“What if my child isn’t an athlete?” It’s the first question many parents ask. And our answer is often the first thing to put them at ease.
The Athlos Athletic Curriculum is not about training budding professionals, nor does it measure student against student. It is a professionally developed plan of age-appropriate fitness goals that apply to every child at every athletic level. Athlos chooses Athletics as one third of our overall curriculum for these distinct advantages.
Athletics Support Academics
Research in the U.S. and throughout the world shows a clear link between physical activity and academic achievement. Kids who participate in a variety of physical activities perform better on standardized test as well as in creative exercises.* The Athlos Athletic Curriculum provides direct support to each student’s Academic studies.
Athletics Challenge Obesity
A rise in childhood obesity has been garnering more attention and concern for the long-term wellbeing of young people. Besides affecting physical health, a lack of exercise has been shown to relate to depression and low self-esteem.** Not only do regularly scheduled fitness activities increase a student’s health and self-confidence, they become an essential teaching vehicle to put the Athlos Character Curriculum into context.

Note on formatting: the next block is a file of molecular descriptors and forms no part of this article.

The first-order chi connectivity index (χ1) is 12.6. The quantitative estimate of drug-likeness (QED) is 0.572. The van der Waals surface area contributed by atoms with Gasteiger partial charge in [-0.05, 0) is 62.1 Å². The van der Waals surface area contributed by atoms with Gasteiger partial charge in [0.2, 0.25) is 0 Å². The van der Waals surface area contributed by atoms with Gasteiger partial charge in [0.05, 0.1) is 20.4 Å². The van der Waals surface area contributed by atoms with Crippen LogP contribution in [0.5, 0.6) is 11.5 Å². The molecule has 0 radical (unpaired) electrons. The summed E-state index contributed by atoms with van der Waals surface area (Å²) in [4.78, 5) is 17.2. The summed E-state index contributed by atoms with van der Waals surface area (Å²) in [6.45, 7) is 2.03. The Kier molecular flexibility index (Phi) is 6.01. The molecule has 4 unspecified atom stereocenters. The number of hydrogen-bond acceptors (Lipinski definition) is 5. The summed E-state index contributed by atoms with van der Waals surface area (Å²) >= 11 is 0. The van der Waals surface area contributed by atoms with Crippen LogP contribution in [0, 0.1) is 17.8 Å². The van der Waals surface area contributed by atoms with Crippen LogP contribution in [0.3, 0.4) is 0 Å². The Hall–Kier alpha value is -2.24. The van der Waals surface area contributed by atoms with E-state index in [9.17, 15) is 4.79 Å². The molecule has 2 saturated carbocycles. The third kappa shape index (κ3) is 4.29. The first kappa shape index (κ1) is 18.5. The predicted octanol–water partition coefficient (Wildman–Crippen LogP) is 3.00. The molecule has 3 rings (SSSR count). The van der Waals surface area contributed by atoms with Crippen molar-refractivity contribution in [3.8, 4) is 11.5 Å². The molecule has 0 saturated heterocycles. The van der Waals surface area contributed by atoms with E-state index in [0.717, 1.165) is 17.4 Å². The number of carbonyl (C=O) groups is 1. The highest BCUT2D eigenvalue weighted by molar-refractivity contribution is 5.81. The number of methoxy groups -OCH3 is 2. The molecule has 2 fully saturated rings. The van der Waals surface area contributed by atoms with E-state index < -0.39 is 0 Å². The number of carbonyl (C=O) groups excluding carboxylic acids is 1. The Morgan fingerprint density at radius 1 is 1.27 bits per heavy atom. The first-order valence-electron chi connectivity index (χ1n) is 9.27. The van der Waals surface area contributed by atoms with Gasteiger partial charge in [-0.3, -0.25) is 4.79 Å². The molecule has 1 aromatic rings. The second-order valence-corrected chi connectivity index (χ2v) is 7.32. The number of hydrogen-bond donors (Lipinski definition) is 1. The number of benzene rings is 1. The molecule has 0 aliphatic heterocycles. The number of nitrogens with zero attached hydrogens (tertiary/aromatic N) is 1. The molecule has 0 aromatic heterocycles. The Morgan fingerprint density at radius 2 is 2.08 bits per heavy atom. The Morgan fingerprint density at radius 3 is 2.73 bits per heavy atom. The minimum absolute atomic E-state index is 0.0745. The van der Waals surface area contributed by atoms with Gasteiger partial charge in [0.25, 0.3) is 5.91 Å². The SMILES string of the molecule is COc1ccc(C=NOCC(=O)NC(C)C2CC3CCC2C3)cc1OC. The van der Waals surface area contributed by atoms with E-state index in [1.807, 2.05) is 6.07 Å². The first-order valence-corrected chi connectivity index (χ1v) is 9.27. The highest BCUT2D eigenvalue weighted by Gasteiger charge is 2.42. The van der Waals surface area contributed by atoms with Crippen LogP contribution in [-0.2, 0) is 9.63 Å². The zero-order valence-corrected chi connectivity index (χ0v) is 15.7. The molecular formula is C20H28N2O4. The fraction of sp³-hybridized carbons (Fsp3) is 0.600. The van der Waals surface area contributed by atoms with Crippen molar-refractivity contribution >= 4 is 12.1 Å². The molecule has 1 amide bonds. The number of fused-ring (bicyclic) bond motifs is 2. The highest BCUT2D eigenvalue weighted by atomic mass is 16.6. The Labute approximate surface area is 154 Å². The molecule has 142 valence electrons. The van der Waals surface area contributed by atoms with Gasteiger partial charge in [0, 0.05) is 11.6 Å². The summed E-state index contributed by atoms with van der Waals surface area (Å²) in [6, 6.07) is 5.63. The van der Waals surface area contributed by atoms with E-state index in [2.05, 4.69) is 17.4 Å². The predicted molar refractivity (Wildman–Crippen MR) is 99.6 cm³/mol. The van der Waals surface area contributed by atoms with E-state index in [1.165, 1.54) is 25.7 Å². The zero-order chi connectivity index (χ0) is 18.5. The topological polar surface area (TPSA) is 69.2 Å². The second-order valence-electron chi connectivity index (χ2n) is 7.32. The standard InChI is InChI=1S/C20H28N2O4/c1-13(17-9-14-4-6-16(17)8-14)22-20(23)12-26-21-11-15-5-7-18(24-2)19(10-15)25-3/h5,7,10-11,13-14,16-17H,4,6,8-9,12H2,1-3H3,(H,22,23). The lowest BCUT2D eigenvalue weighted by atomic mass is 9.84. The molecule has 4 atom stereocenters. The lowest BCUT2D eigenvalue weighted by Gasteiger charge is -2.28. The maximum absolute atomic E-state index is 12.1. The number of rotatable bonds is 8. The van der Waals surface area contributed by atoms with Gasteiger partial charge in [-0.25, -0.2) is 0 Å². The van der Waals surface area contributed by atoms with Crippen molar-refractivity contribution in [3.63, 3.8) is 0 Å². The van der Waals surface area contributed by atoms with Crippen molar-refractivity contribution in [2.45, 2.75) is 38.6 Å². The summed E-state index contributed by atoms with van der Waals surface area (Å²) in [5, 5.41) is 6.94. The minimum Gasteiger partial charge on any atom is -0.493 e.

A Fun, Effective Way to Learn Character
Athlos Leadership Academy uses Athletics as a tool – not just to create good habits, improve skills, and promote healthy bodies – but as a vehicle for teaching Character. Our Athletics Curriculum outlines age-appropriate, individual fitness goals that teach grit, courage, focus and the virtues of competition. Turf instructors also mix in team sports to add fun, and also to give an opportunity to learn leadership, integrity, humility, and optimism. Since young children learn in a physical way, Athletics helps bridge play and lessons about these high-level concepts. And as any Athlos student knows, combining learning and Athletics is a great way to learn.
* The Relationship Between Physical Activity and Cognition in Children: A Meta-Analysis, Pediatric Exercise Science, 2003, 15, 243-256
** Regular Exercise Reduces Depressive Symptoms, Improves Self-Esteem In Overweight Children, ScienceDaily, March 18, 2009